I look at it that way too. It's like a combination of the tension and releasing, except I'm not releasing all the way. Restraint is a good decision a lot of time.

Not playing what's expected...done right...is nice.

And Pete, crashing on beat 2! You're a maniac!
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  #11  
Old 06-13-2017, 05:18 AM
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Default Re: Crashing on beat 1

Sometimes I try to break up the monotony by crashing a little before or after the one. Guitar players love that.
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Old 06-13-2017, 05:50 AM
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Default Re: Crashing on beat 1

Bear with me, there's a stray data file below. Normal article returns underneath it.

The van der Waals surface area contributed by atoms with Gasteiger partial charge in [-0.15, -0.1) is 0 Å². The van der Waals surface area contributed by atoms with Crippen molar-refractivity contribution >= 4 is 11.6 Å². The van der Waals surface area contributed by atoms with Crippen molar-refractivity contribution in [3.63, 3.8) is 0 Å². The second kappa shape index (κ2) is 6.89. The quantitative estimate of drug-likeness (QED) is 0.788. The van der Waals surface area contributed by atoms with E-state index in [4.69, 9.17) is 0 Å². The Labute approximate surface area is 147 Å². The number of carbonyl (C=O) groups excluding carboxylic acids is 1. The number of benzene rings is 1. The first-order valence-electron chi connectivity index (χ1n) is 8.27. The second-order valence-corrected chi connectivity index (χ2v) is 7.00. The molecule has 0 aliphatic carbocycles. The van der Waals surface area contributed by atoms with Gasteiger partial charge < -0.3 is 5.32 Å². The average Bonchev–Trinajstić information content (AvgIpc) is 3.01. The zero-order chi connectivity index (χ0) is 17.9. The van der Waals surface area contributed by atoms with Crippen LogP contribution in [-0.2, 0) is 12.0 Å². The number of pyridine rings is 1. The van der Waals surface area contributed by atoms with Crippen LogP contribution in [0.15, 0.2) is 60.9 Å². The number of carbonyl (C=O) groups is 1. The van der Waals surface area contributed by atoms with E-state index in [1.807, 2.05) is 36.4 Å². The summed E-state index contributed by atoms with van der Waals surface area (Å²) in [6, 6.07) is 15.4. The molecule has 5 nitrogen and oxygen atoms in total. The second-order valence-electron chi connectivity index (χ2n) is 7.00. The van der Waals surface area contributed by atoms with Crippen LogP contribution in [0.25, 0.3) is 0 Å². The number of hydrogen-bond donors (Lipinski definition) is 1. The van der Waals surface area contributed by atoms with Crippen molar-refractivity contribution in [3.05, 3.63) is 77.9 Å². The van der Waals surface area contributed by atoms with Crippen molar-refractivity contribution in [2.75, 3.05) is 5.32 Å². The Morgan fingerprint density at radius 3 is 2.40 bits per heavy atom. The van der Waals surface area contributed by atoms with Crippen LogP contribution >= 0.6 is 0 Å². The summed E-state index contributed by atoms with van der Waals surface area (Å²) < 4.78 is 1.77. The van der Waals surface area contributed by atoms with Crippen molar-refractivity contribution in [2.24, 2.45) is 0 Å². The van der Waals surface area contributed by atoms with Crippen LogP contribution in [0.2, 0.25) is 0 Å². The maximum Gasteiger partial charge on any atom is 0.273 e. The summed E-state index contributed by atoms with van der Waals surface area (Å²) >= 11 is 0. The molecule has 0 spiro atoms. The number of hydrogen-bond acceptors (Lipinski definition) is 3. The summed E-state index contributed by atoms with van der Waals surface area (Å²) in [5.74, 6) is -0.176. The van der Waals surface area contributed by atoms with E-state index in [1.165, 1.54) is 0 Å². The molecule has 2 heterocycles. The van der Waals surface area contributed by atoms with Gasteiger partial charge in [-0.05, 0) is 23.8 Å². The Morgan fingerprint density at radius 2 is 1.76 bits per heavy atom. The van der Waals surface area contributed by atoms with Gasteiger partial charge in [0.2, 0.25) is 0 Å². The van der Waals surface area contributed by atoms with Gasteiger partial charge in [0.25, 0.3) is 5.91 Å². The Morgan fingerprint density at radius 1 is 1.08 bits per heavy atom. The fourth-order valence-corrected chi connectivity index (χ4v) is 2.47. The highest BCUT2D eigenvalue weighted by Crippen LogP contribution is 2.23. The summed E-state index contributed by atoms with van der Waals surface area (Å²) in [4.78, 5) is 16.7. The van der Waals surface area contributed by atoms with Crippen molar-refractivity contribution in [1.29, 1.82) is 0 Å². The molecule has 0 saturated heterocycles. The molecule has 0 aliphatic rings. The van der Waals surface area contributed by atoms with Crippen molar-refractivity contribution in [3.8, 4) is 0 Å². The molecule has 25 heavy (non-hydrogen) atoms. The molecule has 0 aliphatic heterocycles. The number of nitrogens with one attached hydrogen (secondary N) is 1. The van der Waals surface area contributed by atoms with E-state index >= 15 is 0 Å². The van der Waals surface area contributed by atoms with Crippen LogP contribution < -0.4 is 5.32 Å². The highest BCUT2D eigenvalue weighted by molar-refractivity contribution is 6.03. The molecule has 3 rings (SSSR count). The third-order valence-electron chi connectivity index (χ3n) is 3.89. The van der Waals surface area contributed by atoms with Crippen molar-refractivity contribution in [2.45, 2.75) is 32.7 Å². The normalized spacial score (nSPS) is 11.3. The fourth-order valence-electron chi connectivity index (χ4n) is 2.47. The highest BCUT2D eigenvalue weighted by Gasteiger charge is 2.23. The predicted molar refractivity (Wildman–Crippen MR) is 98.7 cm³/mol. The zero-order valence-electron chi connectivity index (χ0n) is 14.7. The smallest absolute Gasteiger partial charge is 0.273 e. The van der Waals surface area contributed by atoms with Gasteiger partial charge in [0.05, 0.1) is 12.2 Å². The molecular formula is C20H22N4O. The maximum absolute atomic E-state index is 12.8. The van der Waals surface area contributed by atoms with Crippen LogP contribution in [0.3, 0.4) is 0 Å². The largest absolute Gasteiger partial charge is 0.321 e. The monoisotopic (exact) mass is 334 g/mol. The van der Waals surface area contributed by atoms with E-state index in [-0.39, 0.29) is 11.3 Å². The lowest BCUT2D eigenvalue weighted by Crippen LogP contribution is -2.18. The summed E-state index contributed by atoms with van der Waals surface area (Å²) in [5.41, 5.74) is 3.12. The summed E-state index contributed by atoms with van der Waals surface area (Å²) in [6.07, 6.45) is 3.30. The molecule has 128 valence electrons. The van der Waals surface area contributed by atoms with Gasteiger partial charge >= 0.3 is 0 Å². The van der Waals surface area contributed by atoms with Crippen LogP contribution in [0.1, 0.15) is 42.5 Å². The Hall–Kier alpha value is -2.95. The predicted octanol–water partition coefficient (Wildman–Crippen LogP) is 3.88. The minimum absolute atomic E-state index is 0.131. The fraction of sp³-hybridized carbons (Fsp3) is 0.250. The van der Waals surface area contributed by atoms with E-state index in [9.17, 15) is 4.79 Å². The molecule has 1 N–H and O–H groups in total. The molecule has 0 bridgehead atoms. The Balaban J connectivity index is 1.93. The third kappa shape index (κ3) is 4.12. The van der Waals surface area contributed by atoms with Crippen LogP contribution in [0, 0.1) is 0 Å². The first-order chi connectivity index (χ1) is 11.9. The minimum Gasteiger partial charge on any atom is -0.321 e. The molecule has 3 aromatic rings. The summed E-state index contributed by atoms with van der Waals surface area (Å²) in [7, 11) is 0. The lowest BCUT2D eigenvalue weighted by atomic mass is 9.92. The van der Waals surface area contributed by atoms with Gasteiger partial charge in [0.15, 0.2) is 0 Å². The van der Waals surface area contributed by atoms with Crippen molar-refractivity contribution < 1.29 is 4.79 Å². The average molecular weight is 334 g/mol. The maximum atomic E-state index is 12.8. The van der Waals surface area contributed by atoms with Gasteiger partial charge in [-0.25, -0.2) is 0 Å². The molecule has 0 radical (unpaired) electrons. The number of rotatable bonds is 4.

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Originally Posted by Les Ismore View Post
There are a few pop song without any crashes in the original studio recordings at all, can you name any?
Papa Was A Rolling Stone - The Temptations
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  #13  
Old 06-13-2017, 05:59 AM
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Default Re: Crashing on beat 1

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Originally Posted by Les Ismore View Post


There are a few pop song without any crashes in the original studio recordings at all, can you name any?
One Headlight by The Wallflowers (Matt Chamberlain)
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  #14  
Old 06-13-2017, 06:11 AM
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Default Re: Crashing on beat 1

Yeah crashing on the & of 1 is really fun.